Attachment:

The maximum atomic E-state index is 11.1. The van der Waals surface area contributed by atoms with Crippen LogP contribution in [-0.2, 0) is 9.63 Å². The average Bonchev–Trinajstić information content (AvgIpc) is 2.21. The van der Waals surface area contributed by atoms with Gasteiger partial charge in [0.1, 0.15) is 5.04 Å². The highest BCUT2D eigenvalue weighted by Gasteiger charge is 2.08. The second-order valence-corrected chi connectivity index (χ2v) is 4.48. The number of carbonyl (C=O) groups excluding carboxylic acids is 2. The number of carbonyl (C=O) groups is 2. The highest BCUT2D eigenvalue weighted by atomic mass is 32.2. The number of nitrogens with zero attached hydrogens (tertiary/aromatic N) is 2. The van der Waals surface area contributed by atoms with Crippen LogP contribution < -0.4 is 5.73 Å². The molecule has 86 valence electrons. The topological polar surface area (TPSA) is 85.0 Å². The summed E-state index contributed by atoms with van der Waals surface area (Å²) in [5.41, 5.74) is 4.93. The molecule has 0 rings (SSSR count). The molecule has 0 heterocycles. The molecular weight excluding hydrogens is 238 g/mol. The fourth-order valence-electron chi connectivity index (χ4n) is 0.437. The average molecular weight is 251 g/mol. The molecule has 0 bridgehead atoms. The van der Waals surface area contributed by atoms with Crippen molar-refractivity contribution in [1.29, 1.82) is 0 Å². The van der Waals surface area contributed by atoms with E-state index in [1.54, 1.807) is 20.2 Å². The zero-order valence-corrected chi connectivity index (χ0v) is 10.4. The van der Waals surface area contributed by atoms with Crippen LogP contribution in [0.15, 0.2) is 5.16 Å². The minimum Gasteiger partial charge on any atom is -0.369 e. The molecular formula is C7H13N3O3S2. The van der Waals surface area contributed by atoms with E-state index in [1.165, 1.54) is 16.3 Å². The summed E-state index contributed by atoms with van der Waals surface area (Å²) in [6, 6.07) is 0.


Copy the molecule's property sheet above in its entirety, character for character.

The maximum atomic E-state index is 11.1. The van der Waals surface area contributed by atoms with Crippen LogP contribution in [-0.2, 0) is 9.63 Å². The average Bonchev–Trinajstić information content (AvgIpc) is 2.21. The van der Waals surface area contributed by atoms with Gasteiger partial charge in [0.1, 0.15) is 5.04 Å². The highest BCUT2D eigenvalue weighted by Gasteiger charge is 2.08. The second-order valence-corrected chi connectivity index (χ2v) is 4.48. The number of carbonyl (C=O) groups excluding carboxylic acids is 2. The number of carbonyl (C=O) groups is 2. The highest BCUT2D eigenvalue weighted by atomic mass is 32.2. The number of nitrogens with zero attached hydrogens (tertiary/aromatic N) is 2. The van der Waals surface area contributed by atoms with Crippen LogP contribution < -0.4 is 5.73 Å². The molecule has 86 valence electrons. The topological polar surface area (TPSA) is 85.0 Å². The summed E-state index contributed by atoms with van der Waals surface area (Å²) in [5.41, 5.74) is 4.93. The molecule has 0 rings (SSSR count). The molecule has 0 heterocycles. The molecular weight excluding hydrogens is 238 g/mol. The fourth-order valence-electron chi connectivity index (χ4n) is 0.437. The average molecular weight is 251 g/mol. The molecule has 0 bridgehead atoms. The van der Waals surface area contributed by atoms with Crippen molar-refractivity contribution in [1.29, 1.82) is 0 Å². The van der Waals surface area contributed by atoms with E-state index in [1.54, 1.807) is 20.2 Å². The zero-order valence-corrected chi connectivity index (χ0v) is 10.4. The van der Waals surface area contributed by atoms with Crippen LogP contribution in [0.15, 0.2) is 5.16 Å². The minimum Gasteiger partial charge on any atom is -0.369 e. The molecular formula is C7H13N3O3S2. The van der Waals surface area contributed by atoms with E-state index in [1.165, 1.54) is 16.3 Å². The summed E-state index contributed by atoms with van der Waals surface area (Å²) in [6, 6.07) is 0.